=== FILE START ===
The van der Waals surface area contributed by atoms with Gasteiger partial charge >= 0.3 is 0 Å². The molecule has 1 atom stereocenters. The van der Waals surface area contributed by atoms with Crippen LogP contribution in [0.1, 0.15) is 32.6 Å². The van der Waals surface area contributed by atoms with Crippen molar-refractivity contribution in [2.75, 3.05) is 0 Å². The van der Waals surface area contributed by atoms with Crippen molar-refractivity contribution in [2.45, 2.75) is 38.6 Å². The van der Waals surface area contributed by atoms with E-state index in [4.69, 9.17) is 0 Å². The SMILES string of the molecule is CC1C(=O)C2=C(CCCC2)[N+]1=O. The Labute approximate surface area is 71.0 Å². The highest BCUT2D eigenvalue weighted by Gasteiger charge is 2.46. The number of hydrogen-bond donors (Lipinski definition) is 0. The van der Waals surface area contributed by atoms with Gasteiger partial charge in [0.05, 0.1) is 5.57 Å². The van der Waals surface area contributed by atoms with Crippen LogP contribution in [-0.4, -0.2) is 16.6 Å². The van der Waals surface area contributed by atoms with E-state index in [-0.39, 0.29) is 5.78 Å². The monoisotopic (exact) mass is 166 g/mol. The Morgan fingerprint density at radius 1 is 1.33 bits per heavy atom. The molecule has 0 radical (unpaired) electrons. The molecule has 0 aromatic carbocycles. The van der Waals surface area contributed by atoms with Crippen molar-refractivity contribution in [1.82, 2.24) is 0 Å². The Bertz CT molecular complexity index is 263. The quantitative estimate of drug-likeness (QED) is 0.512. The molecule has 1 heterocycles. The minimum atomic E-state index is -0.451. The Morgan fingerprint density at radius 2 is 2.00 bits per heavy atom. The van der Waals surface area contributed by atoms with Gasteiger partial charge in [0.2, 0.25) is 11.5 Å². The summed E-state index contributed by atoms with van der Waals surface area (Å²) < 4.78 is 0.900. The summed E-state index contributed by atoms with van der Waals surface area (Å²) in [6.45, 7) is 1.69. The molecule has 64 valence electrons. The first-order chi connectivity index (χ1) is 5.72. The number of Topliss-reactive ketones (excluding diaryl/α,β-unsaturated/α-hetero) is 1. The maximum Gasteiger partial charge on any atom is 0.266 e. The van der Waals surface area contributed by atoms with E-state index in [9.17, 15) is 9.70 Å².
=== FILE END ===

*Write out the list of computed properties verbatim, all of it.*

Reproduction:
The van der Waals surface area contributed by atoms with Gasteiger partial charge >= 0.3 is 0 Å². The molecule has 1 atom stereocenters. The van der Waals surface area contributed by atoms with Crippen LogP contribution in [0.1, 0.15) is 32.6 Å². The van der Waals surface area contributed by atoms with Crippen molar-refractivity contribution in [2.75, 3.05) is 0 Å². The van der Waals surface area contributed by atoms with Crippen molar-refractivity contribution in [2.45, 2.75) is 38.6 Å². The van der Waals surface area contributed by atoms with E-state index in [4.69, 9.17) is 0 Å². The SMILES string of the molecule is CC1C(=O)C2=C(CCCC2)[N+]1=O. The Labute approximate surface area is 71.0 Å². The highest BCUT2D eigenvalue weighted by Gasteiger charge is 2.46. The number of hydrogen-bond donors (Lipinski definition) is 0. The van der Waals surface area contributed by atoms with Gasteiger partial charge in [0.05, 0.1) is 5.57 Å². The van der Waals surface area contributed by atoms with Crippen LogP contribution in [-0.4, -0.2) is 16.6 Å². The van der Waals surface area contributed by atoms with E-state index in [-0.39, 0.29) is 5.78 Å². The monoisotopic (exact) mass is 166 g/mol. The Morgan fingerprint density at radius 1 is 1.33 bits per heavy atom. The molecule has 0 radical (unpaired) electrons. The molecule has 0 aromatic carbocycles. The van der Waals surface area contributed by atoms with Crippen molar-refractivity contribution in [1.82, 2.24) is 0 Å². The Bertz CT molecular complexity index is 263. The quantitative estimate of drug-likeness (QED) is 0.512. The molecule has 1 heterocycles. The minimum atomic E-state index is -0.451. The Morgan fingerprint density at radius 2 is 2.00 bits per heavy atom. The van der Waals surface area contributed by atoms with Gasteiger partial charge in [0.2, 0.25) is 11.5 Å². The summed E-state index contributed by atoms with van der Waals surface area (Å²) < 4.78 is 0.900. The summed E-state index contributed by atoms with van der Waals surface area (Å²) in [6.45, 7) is 1.69. The molecule has 64 valence electrons. The first-order chi connectivity index (χ1) is 5.72. The number of Topliss-reactive ketones (excluding diaryl/α,β-unsaturated/α-hetero) is 1. The maximum Gasteiger partial charge on any atom is 0.266 e. The van der Waals surface area contributed by atoms with E-state index in [9.17, 15) is 9.70 Å².